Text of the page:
As sound travels at a constant speed in air, bats can measure how far away an object is by determining the difference between the time at which the call was emitted and the time at which the echo returns from the surface of the object. If an object is far away, the echo takes longer to return to the bat  than if an object is nearer.


One of the fundamental reasons bats use ultrasound concerns the size of the insect prey. The intensity of the returning echo falls rapidly when the emitted wavelength is greater than the width of the insect. In order for the bat to detect an insect, the wavelength of the call must be equal to or less than the size of the insect. For example, if a bat is trying to catch an insect with a wing length of 1cm (0.01m), the emitted wavelength has to be less than 1cm, so the frequency it emits has to be at least  330/0.01 = 33000 Hz (or 33kHz) - since frequency = speed of sound / wavelength. This will be a minimum frequency. At higher frequencies the bat obtains more detail or resolution.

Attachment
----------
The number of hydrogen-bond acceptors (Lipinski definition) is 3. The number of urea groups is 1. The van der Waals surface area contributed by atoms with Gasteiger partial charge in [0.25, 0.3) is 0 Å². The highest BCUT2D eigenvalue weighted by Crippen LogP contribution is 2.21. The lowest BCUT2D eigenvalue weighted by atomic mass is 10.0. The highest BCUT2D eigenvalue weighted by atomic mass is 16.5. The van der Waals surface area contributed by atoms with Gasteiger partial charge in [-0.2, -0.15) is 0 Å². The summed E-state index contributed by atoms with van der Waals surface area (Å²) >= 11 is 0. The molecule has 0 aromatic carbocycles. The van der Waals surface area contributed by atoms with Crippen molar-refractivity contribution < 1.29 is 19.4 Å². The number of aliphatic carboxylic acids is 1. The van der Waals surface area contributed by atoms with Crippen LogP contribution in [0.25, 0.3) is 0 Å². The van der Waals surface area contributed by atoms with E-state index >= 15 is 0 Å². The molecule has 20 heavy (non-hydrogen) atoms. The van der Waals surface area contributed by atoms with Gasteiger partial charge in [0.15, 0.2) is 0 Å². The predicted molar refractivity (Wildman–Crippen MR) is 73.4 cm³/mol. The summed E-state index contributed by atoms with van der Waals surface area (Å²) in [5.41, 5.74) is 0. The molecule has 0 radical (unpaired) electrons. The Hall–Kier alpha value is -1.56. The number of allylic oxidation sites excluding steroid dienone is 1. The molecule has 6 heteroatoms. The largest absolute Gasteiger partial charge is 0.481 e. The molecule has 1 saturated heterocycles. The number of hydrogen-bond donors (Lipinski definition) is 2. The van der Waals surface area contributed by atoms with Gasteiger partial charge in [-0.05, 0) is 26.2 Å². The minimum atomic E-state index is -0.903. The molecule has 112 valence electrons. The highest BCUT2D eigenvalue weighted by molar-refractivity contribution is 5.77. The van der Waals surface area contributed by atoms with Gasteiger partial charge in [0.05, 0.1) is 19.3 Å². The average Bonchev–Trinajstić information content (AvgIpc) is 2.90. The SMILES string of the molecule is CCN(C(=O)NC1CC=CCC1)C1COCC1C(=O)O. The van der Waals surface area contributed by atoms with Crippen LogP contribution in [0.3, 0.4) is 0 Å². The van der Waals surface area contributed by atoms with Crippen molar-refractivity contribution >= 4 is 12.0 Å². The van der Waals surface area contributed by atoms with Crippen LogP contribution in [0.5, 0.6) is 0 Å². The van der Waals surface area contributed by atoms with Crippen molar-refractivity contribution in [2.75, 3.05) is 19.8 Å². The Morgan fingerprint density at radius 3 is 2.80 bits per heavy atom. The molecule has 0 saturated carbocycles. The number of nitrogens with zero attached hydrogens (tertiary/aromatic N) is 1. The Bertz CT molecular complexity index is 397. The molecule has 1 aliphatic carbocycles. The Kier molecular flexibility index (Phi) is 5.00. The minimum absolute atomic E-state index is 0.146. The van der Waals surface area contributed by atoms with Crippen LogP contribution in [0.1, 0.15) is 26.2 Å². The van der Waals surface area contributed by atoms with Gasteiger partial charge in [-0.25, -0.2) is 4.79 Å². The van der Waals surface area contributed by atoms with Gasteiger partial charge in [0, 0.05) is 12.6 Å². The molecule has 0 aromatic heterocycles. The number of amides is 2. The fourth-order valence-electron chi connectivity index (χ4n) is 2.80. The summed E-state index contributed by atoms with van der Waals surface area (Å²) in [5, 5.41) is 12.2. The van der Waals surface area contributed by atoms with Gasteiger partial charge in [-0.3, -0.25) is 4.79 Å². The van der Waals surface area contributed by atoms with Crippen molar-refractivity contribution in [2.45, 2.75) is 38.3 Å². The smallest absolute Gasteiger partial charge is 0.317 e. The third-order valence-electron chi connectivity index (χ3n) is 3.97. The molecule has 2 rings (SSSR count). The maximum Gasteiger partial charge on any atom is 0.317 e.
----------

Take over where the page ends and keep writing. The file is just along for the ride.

Sound pulses may be of  higher or lower amplitudes (loudness) or the amplitude may vary with time. They can also vary in duration or frequency. Bats combine these variations within their echolocation pulse to create different “call shapes”. More on the next page….

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